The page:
Mechanically, the Eumig C 16 is so much better than the Paillard-Bolex H 16. Of course, there are more than 20 years difference between them. The Bell & Howell Filmo is still older than the Bolex but those cameras are heavy metal, best steels in the case of Filmo. The worst of all is the Pathé WEBO. Aluminium plus lousiest manufacture.

 

Silent now, the princess is coming  . . .

 

 The 814 Autozoom is heavy metal.


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#12 Dom Jaeger

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Posted 08 June 2013 - 09:45 AM

Wow! Aluminium is a heavy metal?

 

I think perhaps the intended meaning was heavy and metal, as opposed to light and plastic..

 

I can fully appreciate your point of view, Simon. Like you I am far more interested in standard 8 and 16mm amateur cameras, particularly the well-made spring-driven variety. For those of us who like to pull these things apart and study their construction Super 8 cameras are often depressingly disposable, the first children of the plastic space age we now live in where something better is always around the corner and longevity beyond the warranty is an accidental miscalculation that displeases management because it diminishes the prospect of selling more new and improved units in the future. Sorry, "going forward".

 

But I would never try and dissuade newcomers from trying out Super 8. Discovering the joy of film doesn't require the best quality equipment or a thorough understanding of cinematography, it just needs to be fun. For ease of use, wealth of shared information and availability of cheap cameras you can't beat Super 8. And the fact remains that plenty of these cameras still work OK even after 40 years. 

 

Remember that as technicians we can fall into a fetish of our own, of manufacturing quality.

 

I'd like to comment on your 16mm camera observations but it would be veering way off-topic. Maybe you should start a thread about the Pathe WEBO. I always appreciate your camera dissections Simon.


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#13 Simon Wyss

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Posted 08 June 2013 - 12:37 PM

Yeahs, certainly, do Super-8 everybody! Don’t listen to the old brat.

 

But perhaps some day one or the other will remember our saying, only faintly yet disturbing like a grain of sand in the shell. Remember us, who we talked about cameras still older than the Super-8 gang

 

Only to answer your flowers, Dom: I have written about the Pathé WEBO M.

http://www.filmvorfu...n-pathe-webo-m/

 

I’d like to leave it up to an English grown person to translate.



 


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#14 David Cunningham

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Posted 08 June 2013 - 12:59 PM

Super 8 is and was designed as an easy-to-use amateur home movie format.  I don't think anyone has or would ever claim or expect it to be a professional class format.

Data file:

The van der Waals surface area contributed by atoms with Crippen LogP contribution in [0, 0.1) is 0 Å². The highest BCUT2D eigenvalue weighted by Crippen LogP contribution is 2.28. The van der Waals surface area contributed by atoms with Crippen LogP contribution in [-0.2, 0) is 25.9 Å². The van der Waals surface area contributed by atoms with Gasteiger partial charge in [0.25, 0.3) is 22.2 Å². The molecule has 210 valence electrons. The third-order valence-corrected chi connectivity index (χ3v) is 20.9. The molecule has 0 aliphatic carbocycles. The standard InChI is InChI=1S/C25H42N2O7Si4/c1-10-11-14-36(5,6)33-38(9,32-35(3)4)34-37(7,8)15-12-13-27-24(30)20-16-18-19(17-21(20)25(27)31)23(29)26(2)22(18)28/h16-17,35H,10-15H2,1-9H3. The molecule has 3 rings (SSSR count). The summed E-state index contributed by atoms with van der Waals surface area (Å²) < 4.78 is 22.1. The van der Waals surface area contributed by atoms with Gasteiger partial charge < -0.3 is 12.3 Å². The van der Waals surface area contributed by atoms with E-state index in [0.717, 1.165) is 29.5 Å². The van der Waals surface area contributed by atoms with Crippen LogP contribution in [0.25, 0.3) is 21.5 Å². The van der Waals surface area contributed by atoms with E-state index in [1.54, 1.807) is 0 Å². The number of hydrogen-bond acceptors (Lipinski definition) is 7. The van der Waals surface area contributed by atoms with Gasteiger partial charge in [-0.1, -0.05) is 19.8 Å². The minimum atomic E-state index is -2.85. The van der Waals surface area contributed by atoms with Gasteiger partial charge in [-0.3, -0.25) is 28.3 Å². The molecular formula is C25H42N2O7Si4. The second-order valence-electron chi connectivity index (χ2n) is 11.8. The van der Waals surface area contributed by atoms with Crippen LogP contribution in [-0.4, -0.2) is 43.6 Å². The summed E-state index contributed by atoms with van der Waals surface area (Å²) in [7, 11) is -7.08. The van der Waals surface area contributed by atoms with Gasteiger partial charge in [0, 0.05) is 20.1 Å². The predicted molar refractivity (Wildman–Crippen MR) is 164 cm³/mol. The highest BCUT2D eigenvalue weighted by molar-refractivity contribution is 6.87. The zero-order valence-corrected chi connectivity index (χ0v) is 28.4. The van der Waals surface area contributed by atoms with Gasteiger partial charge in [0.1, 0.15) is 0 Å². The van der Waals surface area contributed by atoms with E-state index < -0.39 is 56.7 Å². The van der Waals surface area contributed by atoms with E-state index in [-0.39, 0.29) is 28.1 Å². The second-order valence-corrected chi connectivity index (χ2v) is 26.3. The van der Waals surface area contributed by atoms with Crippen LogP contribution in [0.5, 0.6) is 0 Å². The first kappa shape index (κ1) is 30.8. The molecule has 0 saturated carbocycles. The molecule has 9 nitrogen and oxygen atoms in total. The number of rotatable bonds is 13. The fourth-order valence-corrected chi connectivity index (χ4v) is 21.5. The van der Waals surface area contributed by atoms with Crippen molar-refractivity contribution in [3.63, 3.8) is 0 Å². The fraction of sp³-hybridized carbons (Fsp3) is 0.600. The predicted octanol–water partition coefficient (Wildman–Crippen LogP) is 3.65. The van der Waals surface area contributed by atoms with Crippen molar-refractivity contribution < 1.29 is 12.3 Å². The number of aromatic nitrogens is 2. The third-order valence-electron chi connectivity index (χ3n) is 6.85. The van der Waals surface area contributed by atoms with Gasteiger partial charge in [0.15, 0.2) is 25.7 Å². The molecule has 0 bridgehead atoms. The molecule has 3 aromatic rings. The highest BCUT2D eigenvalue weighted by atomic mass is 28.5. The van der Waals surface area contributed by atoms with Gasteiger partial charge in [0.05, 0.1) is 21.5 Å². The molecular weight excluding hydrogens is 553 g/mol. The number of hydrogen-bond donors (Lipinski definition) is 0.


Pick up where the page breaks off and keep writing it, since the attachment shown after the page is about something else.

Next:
When using it in the wedding film industry, I'm not claiming that it's a high quality image or motion picture.  It's supposed to look like home movies...  It's supposed to have jitter and excessive grain.  It's supposed to have light leaks and artifacts.  When I want actual high quality images, I go Super 16 and possibly 35mm.

 

As far as regular 8mm or DS8 vs Super 8, the image quality CAN be better (especially in stability).  But, the ease-of-use of the Super 8 carts cannot be beaten.  You can hand a Super 8 camera and a few cartridges to just about anyone and they'll be able to pull off a usable image in adequate light.  That's it's purpose.  You'd be hard press to convince or teach a novice about flipping DS8 or regular 8 over half way through... or loading a 16mm magazine in a changing bag.

 

It is what it is.... and what it is is an amazing home movie format that today is being taken to lengths never imagined.  I keep meaning to upload my Vision3 50D clips, I swear I'll do it soon.  But, look at the images Jose was able to pull off.  It's amazing what you can pull out of this home movie format with amazing negative films:

 

 

Or the beautiful color and fine grain of 100D reversal, may it rest in peace:

 

 

Long live film and long live Super 8!


Edited by David Cunningham, 08 June 2013 - 01:01 PM.

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#15 Will Montgomery

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Posted 13 June 2013 - 10:09 AM

Super 8 has it's own aesthetic. If you want something sharper and clearer, 16mm is always there. If you want something to bring out a feeling, Super 8 is great for that.

 

I shot this mostly with about the worst Super 8 camera ever designed, the Canon AF310XL. The lens was crap and the autofocus was horrible and even when it did work the subject rarely would stand still and of course the AF never tracked; you have to release the trigger and pull again to refocus. That being said, there's still some emotional that connects with crappy, out-of-focus footage. It is also great to hand out to kids and let them shoot whatever they want. The sharp stuff was on a Beaulieu 4008 ZM II.

 


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#16 Miguel Loredo

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Posted 13 June 2013 - 10:30 AM

Wow! Aluminium is a heavy metal?

 

Maybe a new kind of timber out there... Never heard of iron made cinecameras, anyway